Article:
Fractions 4

 

The Extension

We will be returning to these projects later in the year to learn twelfths.  We will also add in fractions from squares and rectangles.

I would like to create some mixed media pieces (cut and paste, markers, pencils, etc) using the ideas we learn from Picture Pie and our Doodles.  Kandinsky is a good inspiration for these pieces.

Composition 8 by Kandinsky

 

 

 

 

20 Ways to Draw…

The Idea

Find a drawing book to bridge the middle years (ages 9-11).

The Execution

My littlest kids (ages 5-7) have always enjoyed Ed Emberley’s drawing books.  But one by one they would grow out of these books, or simply be ready for something a little more challenging, a little more realistic.  I spent years trying to find a good drawing book for ages 9-11, or even a book with simple drawings that weren’t childish.  One day I was browsing the book section at Cass Art in London when I found it!  A whole series entitled “20 Ways to Draw….”  So far we own 20 Ways to Draw a Tree (nature subjects) and 20 Ways to Draw a Cat (animals).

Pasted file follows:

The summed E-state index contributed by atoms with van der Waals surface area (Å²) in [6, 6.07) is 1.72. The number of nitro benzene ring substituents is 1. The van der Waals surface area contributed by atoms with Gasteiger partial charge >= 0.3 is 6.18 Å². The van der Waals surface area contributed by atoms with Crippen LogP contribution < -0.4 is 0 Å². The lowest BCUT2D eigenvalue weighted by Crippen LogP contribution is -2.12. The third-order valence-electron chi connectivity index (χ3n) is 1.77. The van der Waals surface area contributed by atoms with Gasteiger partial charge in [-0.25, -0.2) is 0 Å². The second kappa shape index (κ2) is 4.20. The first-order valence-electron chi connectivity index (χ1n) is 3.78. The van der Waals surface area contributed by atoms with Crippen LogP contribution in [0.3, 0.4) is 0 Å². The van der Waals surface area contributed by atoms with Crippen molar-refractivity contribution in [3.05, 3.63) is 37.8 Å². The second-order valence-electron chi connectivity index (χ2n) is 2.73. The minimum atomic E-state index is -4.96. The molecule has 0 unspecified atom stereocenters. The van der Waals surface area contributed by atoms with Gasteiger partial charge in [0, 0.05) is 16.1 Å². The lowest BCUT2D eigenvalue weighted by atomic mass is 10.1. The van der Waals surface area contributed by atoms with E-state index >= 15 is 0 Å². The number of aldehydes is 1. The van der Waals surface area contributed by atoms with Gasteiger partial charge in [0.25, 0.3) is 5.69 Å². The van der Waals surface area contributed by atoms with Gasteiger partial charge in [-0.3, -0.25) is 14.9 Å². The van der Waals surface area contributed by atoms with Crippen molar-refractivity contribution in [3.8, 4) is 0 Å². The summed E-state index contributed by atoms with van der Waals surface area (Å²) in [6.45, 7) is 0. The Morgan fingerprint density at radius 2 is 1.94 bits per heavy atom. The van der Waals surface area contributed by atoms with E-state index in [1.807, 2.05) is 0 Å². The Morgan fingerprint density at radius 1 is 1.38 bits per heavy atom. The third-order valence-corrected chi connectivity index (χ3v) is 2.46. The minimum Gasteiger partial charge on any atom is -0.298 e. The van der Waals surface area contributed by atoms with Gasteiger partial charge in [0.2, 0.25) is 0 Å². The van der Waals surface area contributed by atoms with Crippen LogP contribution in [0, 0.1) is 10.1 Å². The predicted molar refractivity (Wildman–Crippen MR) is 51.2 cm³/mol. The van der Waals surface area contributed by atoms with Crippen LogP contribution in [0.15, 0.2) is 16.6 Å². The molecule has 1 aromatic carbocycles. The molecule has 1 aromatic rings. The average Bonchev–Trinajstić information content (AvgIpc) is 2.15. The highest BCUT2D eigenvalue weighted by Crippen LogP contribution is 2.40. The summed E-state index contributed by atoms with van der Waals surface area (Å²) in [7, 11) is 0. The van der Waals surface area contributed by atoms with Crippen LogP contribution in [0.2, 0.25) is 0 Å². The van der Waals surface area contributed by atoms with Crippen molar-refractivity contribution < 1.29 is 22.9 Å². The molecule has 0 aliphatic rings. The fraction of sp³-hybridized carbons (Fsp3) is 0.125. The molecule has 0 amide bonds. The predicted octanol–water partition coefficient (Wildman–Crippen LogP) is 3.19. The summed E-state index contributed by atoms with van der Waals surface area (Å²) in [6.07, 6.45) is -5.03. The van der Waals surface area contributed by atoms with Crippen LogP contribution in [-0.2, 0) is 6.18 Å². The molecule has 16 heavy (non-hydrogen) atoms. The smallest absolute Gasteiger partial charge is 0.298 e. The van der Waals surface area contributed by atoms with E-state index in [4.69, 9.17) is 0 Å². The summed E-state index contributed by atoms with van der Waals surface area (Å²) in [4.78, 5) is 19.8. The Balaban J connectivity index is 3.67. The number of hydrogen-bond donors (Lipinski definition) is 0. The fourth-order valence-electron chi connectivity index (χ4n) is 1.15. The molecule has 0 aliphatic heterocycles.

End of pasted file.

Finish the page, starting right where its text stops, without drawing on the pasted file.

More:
Art 75 Art 77

The Extension

The realistic nature of these drawings makes them a good reference for nature journaling.  Use these drawing techniques and ideas to learn more about leaf and tree shapes, bark texture, snowflake crystals, etc.

Art 47

 

Map Tracing

This year I’ve started taking my younger kids to a Classical Conversations group once a week.  I wasn’t sure how they would like it, but we needed a way to meet new friends in a new city.  So far they love it.  In the younger years it’s just memory work set to songs and games.  It’s right up their alley.  One of their favorite subjects is geography.  Each week they spend a few minutes tracing a map of the US in pencil.  It’s always very rushed, so they asked to try it at home, relaxed and with their favorite drawing tools.